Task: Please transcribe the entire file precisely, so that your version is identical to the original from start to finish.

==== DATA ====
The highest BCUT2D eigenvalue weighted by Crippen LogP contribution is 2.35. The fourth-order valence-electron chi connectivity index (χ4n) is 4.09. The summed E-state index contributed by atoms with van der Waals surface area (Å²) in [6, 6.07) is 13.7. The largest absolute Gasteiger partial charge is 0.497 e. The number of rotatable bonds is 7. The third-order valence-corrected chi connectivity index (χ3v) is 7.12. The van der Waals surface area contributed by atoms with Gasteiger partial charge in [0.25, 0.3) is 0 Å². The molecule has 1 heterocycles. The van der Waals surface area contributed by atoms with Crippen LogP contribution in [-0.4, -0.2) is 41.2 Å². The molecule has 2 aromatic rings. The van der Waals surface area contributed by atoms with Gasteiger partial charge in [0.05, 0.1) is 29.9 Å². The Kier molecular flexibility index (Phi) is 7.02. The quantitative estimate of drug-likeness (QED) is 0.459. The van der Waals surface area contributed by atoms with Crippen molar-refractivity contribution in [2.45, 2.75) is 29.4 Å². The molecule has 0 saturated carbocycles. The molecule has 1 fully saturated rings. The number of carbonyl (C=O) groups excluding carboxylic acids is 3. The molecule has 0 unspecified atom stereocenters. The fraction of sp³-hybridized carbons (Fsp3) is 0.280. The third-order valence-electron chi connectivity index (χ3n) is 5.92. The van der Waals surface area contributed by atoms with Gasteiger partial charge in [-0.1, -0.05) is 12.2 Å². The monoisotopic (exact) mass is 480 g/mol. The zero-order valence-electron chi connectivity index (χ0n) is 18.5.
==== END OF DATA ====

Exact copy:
The highest BCUT2D eigenvalue weighted by Crippen LogP contribution is 2.35. The fourth-order valence-electron chi connectivity index (χ4n) is 4.09. The summed E-state index contributed by atoms with van der Waals surface area (Å²) in [6, 6.07) is 13.7. The largest absolute Gasteiger partial charge is 0.497 e. The number of rotatable bonds is 7. The third-order valence-corrected chi connectivity index (χ3v) is 7.12. The van der Waals surface area contributed by atoms with Gasteiger partial charge in [0.25, 0.3) is 0 Å². The molecule has 1 heterocycles. The van der Waals surface area contributed by atoms with Crippen LogP contribution in [-0.4, -0.2) is 41.2 Å². The molecule has 2 aromatic rings. The van der Waals surface area contributed by atoms with Gasteiger partial charge in [0.05, 0.1) is 29.9 Å². The Kier molecular flexibility index (Phi) is 7.02. The quantitative estimate of drug-likeness (QED) is 0.459. The van der Waals surface area contributed by atoms with Crippen molar-refractivity contribution in [2.45, 2.75) is 29.4 Å². The molecule has 0 saturated carbocycles. The molecule has 1 fully saturated rings. The number of carbonyl (C=O) groups excluding carboxylic acids is 3. The molecule has 0 unspecified atom stereocenters. The fraction of sp³-hybridized carbons (Fsp3) is 0.280. The third-order valence-electron chi connectivity index (χ3n) is 5.92. The van der Waals surface area contributed by atoms with Gasteiger partial charge in [-0.1, -0.05) is 12.2 Å². The monoisotopic (exact) mass is 480 g/mol. The zero-order valence-electron chi connectivity index (χ0n) is 18.5.